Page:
The Orthoptera comprise the terrestrial insects commonly known as short-horned grasshoppers, katydids, locusts (in the strict sense: not the cicadas) and crickets, as well as related groups without common names. They are mainly medium-sized to large and include some of the largest living insects, with bodies over 11.5 cm long and wingspans more than 22 cm. They occur over all but the coldest parts of the earth's surface, but are best developed in the tropics. They are often abundant as individuals, forming a characteristic and striking component of the fauna in many parts of the world.
The interactive LUCID key available on this website (see the 'Identify Families' link) was written by Danswell Starr from the Australian National University.
The order is perhaps best known for the power of jumping possessed by nearly all species, and for the 'singing' that many indulge in, especially at night.
The word locust has become a byword for the devastation caused by their migrating swarms. They are mentioned in biblical writings and early Chinese literature, while in the present century they have provoked one of the most massive concentrations of research ever achieved in the field of entomology.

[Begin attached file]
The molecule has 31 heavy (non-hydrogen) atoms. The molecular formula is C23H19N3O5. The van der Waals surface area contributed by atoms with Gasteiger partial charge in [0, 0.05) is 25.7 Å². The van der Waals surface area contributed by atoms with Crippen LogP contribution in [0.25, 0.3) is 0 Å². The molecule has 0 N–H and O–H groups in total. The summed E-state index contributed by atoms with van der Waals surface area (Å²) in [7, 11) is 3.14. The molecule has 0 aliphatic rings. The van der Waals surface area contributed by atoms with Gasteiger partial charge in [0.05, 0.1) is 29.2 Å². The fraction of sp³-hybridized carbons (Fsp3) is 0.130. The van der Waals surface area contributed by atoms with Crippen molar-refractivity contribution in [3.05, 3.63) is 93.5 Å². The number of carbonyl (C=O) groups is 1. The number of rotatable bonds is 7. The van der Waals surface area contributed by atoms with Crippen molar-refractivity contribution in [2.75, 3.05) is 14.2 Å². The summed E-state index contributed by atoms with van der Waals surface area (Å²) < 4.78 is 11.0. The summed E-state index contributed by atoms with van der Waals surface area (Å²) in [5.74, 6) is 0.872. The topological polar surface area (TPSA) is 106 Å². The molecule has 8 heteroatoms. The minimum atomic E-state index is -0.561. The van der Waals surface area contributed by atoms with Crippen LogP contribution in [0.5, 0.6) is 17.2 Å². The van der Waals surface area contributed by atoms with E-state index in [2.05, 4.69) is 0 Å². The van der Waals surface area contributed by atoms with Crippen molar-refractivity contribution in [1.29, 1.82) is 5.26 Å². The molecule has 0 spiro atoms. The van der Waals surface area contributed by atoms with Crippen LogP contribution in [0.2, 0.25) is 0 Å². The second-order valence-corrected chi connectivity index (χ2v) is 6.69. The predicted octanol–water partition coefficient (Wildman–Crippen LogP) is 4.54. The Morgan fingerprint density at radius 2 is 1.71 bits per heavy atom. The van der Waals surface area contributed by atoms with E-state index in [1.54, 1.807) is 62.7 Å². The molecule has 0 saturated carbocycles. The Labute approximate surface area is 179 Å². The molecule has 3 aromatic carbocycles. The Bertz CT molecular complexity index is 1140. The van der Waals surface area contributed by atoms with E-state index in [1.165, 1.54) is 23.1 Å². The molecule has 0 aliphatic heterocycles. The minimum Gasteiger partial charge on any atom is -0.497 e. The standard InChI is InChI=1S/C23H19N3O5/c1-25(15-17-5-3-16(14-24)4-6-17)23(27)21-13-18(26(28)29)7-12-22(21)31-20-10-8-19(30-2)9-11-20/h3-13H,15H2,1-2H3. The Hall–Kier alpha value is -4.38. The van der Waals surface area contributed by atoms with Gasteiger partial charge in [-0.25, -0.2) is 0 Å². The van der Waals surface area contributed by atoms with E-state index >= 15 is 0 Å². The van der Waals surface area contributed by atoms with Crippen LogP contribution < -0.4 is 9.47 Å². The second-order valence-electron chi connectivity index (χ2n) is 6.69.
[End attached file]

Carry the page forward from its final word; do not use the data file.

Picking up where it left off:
Biological types represented in the Orthoptera include phytophilous, geophilous, cavernicolous, myrmecophilous and burrowing; diurnal and nocturnal; vegetarian and carnivorous. More than 20 000 species are known.
Comprehensive accounts of the order are given by Chopard (1938, 1949b), Beier (1955) and Kevan (1982).
Mandibulate, exopterygote Neoptera, having the hind legs usually saltatorial, with the hind coxae nearly always small and well separated; pronotum with large descending lateral lobes; wing rudiments of nymph reversing their orientation in the later instars.